I know the V8 bytecode "LdaUndefined" load the constant "undefined" into the accumulator register.
Then what does "LdaTheHole" load into the accumulator?
Maybe "TheHole"?
What is the meaning of the "TheHole"?
Thank you.

2 Answers 2


(V8 developer here.)

what does "LdaTheHole" load into the accumulator? Maybe "TheHole"?


What is the meaning of the "TheHole"?

As Mark's answer correctly guesses, it's an internal sentinel that means "no value here". The reason it's needed is not performance (or allocations), though; it's needed to get the correct behavior in a few situations.

For an array-based example, consider this code:

var a = [1, 2, 3];           // (1)
a.__proto__ = [11, 22, 33];  // (2)
delete a[1];                 // (3)
console.log(a[1]);           // (4)

This will print 22, because a will conceptually have a "hole" at index [1], and you can "see its prototype through that hole", so to speak. (You could create the same situation if you replaced lines (1) and (3) with var a = [1, , 3].) If a had the default prototype, then instead of delete a[1] you could write a[1] = undefined, or that's what delete could do under the hood, and the result would be the same. But with a custom prototype, there is a difference: if you wrote a[1] = undefined instead of line (3), then line (4) would print undefined. We need the "hole" sentinel to distinguish whether element [1] is undefined or not present at all.

There are a few other cases where distinguishing between "no value" and "defined to be 'undefined'" is useful or necessary, for example for the "temporal dead-zone" of block-scoped variables. Old-style var-variables implicitly get their declarations hoisted, whereas accessing new-style let-variables before their definition is an error. The correct behavior is:

var a = 1; print(a);  // 1
let b = 1; print(b);  // 1
print(c); var c = 1;  // undefined
print(d); let d = 1;  // ReferenceError: Cannot access 'd' before initialization
print(e);             // ReferenceError: e is not defined

So the print statement (which is just an example; the same holds for many other operations) must do three different things depending on the surrounding code. V8 accomplishes this by internally transforming the lines to:

let c = undefined; print(c); c = 1;
let d = <TheHole>; print(d); d = 1;

That way, when a variable that's being accessed has the "hole" as its value, the system knows that something's wrong, so in this case rather than loading the variable's value and passing it to the print function, it knows that this must be a block-scoped variable being accessed before its definition, so it produces an appropriate error message.

If you get tempted to play with this stuff, be aware that "the hole" is purely an internal sentinel. It can never "leak" out to JavaScript. There is no way to check from your code that a variable or property currently has this value. It's a hidden implementation detail -- engines could do things differently; it just so happens that having an internal "hole" sentinel is a reasonably elegant and efficient way to solve a bunch of problems, so V8 chooses to do it that way.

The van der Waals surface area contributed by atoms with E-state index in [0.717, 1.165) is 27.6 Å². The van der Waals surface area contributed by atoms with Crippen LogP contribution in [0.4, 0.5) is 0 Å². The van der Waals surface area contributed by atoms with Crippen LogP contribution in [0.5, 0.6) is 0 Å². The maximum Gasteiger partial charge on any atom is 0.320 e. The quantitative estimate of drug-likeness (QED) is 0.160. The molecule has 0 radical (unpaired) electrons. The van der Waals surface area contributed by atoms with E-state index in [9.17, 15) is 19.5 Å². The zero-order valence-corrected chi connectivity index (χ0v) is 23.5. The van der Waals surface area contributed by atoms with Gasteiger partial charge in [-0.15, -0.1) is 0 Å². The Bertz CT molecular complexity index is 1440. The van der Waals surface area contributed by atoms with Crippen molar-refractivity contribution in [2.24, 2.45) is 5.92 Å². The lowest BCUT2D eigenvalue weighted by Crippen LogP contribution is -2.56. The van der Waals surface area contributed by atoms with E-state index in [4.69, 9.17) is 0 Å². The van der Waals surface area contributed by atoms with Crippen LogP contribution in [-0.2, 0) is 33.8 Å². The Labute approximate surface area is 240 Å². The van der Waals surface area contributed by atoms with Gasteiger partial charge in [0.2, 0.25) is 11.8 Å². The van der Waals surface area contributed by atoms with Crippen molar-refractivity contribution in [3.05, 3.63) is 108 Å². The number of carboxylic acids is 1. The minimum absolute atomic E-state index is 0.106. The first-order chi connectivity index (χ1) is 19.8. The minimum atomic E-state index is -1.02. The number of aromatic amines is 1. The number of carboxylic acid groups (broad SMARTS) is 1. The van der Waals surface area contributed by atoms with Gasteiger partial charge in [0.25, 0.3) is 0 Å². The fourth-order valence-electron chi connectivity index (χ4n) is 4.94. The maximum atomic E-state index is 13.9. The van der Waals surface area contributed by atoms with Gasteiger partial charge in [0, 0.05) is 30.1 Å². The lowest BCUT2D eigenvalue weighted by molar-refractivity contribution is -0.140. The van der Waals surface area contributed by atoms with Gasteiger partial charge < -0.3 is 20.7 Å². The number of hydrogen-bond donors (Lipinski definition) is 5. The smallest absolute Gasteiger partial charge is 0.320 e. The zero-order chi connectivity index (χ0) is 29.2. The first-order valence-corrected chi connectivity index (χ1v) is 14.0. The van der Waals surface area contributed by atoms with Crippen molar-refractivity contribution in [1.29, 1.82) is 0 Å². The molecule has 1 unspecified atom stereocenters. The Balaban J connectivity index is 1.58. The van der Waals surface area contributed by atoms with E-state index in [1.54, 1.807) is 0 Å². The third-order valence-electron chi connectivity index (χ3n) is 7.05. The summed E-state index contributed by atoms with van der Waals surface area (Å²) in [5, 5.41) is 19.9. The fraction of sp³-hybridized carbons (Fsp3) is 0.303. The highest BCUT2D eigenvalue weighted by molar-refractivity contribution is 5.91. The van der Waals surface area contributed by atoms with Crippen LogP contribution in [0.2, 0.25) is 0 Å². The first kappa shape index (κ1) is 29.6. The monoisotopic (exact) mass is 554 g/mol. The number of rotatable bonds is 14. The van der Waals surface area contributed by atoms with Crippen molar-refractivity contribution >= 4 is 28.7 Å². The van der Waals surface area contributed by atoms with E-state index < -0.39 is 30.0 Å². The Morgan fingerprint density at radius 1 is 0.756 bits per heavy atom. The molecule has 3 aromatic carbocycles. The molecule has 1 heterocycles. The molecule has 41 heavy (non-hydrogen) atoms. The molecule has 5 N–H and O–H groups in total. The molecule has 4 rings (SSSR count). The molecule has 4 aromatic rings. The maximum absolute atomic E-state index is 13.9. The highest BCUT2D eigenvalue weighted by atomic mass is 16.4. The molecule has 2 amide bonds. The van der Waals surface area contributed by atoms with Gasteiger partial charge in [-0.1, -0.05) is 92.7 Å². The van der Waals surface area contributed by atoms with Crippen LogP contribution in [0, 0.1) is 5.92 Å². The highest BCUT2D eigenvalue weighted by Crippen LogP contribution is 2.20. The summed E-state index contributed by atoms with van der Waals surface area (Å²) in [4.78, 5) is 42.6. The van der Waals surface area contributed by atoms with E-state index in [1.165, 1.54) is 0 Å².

• Using "never" in programming makes the universe laugh: bugs.chromium.org/p/chromium/issues/detail?id=1263462
    – pkExec
    May 25, 2022 at 13:07
  • 3
    @pkExec "never" is a technical term meaning "if it happens, it's a bug". Your comment doesn't add anything to the point I made here.
    – jmrk
    May 25, 2022 at 13:19
  • it was meant to be humorous, sorry if I offended.
    – pkExec
    May 25, 2022 at 13:44

I did a Google search through the v8/Chromium code, and it appears TheHole is a sentinel value for unassigned values. In many situations in JavaScript, an unassigned value is treated as if it was undefined (for example, when accessing an array element that hasn't been assigned, or a var which has been declared, but never assigned).

But occasionally, the interpreter needs to make a distinction between when there is no value, and when something is set to undefined. This is the difference between:

var a = [1,2];


var a = [1,2,3];
delete a[2];

In both cases, accessing a[2] will return "undefined", but in the second case, there's a "hole" at the end of the backing store (raw memory) for the array, which means if you later assigned a value to a[2] again, you wouldn't need to copy the values to a larger array first. So, TheHole is the value used for "nothing there". You can't use undefined for that, because you can explicitly set the value of an array element to undefined.

Where this really matters is for operations like Array.splice, or for anything that searches an array. If you extensively modify the contents of an array in-line, you don't want every operation to require memory allocation and freeing, because those operations are slow.

So, LdaTheHole is used to initialize a variable before you search an array, or to "clear out" deleted array values.

  • Sir, Thank you very much.
    – ZhefengJin
    Apr 28, 2020 at 19:05

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